[Foundation-l] Preservation of cultural diversity and minority languages
daniwo59 at aol.com
daniwo59 at aol.com
Sat Feb 9 22:53:44 UTC 2008
In a message dated 2/9/2008 1:26:05 PM Eastern Standard Time,
gerard.meijssen at gmail.com writes:
When you speak multiple languages, there are things you can express really
well in one but not in another language. The notion that all languages are
equal is wrong. Consequently there are no "perfect" sub or supersets of
languages. When you state that "we should" I would prefer that you speak for
yourself because I do not feel included and I could not disagree with you
I have to agree with Gerard here, and I say that as someone who is
completely bilingual, and who has translated for a living. There is a level of comfort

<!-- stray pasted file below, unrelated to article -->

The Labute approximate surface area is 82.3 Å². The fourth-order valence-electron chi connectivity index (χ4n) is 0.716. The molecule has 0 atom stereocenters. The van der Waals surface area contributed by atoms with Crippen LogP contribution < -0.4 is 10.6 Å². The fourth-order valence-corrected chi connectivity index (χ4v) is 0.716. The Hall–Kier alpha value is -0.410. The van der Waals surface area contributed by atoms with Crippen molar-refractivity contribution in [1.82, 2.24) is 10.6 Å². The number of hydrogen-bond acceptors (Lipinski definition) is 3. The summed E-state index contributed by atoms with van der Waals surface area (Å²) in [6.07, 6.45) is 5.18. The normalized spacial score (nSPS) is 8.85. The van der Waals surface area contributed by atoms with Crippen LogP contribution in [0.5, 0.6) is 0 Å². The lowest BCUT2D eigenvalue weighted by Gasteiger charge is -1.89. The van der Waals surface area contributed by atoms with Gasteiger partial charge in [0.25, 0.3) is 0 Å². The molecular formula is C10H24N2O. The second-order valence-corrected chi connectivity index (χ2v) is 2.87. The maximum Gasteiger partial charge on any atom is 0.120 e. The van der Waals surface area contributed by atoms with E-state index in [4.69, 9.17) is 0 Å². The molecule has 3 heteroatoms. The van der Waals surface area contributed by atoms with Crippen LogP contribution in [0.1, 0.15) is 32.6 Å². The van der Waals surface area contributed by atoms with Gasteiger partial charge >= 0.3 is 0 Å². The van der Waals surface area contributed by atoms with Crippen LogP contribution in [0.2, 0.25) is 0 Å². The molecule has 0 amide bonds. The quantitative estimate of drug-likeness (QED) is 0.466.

and familiarity you have with one languages that you do not have with
another., based on how and where you use the language. For instance, I can take
apart a rifle in Hebrew, but I have no idea what the same parts are in English.
Nor is this just anecdotal. Linguists and social anthropologists talk about
code-switching between languages, often mid-sentence, a phenomenon anyone who
grew up in a bilingual home is familiar with. I once did work on a study of
this among elderly Tunisian Jewish immigrant women in Israel--it was
interesting because they came to Israel speaking both French (in formal, communal
situations) and Arabic (in more casual, home-related situations), then added
Hebrew to the mix--what the researcher tried to do was to identify the language
shifts as the women gave oral histories of their immigration experience.
To quote from Wikipedia itself, "Even if someone is highly proficient in two
or more languages, his so-called communicative competence or ability may not
be as balanced." (see [[Multilingualism]]). Essentially, to identify
bilingualism with equivalent linguistic competence is simply not based in fact.
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